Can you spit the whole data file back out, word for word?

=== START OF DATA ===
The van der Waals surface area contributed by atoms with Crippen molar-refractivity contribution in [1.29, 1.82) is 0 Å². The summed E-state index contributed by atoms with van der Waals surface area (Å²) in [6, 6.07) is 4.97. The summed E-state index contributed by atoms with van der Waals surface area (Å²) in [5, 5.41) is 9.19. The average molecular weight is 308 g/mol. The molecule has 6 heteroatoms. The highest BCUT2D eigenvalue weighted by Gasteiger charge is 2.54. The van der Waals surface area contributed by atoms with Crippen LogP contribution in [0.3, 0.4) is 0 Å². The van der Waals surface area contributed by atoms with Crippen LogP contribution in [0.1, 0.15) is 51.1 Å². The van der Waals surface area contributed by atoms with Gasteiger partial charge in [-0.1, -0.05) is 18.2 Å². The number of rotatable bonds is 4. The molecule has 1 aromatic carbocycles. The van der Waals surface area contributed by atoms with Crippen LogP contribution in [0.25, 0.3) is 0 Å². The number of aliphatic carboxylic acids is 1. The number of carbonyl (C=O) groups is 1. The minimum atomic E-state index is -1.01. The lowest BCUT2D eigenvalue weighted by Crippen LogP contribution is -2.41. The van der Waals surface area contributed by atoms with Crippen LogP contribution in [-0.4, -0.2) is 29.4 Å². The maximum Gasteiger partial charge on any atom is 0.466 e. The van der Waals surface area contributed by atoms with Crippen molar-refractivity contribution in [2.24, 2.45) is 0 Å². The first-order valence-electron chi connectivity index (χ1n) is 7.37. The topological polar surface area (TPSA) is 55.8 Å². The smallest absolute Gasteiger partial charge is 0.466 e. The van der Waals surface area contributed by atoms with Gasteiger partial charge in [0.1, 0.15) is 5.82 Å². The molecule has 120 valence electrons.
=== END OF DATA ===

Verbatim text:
The van der Waals surface area contributed by atoms with Crippen molar-refractivity contribution in [1.29, 1.82) is 0 Å². The summed E-state index contributed by atoms with van der Waals surface area (Å²) in [6, 6.07) is 4.97. The summed E-state index contributed by atoms with van der Waals surface area (Å²) in [5, 5.41) is 9.19. The average molecular weight is 308 g/mol. The molecule has 6 heteroatoms. The highest BCUT2D eigenvalue weighted by Gasteiger charge is 2.54. The van der Waals surface area contributed by atoms with Crippen LogP contribution in [0.3, 0.4) is 0 Å². The van der Waals surface area contributed by atoms with Crippen LogP contribution in [0.1, 0.15) is 51.1 Å². The van der Waals surface area contributed by atoms with Gasteiger partial charge in [-0.1, -0.05) is 18.2 Å². The number of rotatable bonds is 4. The molecule has 1 aromatic carbocycles. The van der Waals surface area contributed by atoms with Crippen LogP contribution in [0.25, 0.3) is 0 Å². The number of aliphatic carboxylic acids is 1. The number of carbonyl (C=O) groups is 1. The minimum atomic E-state index is -1.01. The lowest BCUT2D eigenvalue weighted by Crippen LogP contribution is -2.41. The van der Waals surface area contributed by atoms with Crippen LogP contribution in [-0.4, -0.2) is 29.4 Å². The maximum Gasteiger partial charge on any atom is 0.466 e. The van der Waals surface area contributed by atoms with Crippen molar-refractivity contribution in [2.24, 2.45) is 0 Å². The first-order valence-electron chi connectivity index (χ1n) is 7.37. The topological polar surface area (TPSA) is 55.8 Å². The smallest absolute Gasteiger partial charge is 0.466 e. The van der Waals surface area contributed by atoms with Gasteiger partial charge in [0.1, 0.15) is 5.82 Å². The molecule has 120 valence electrons.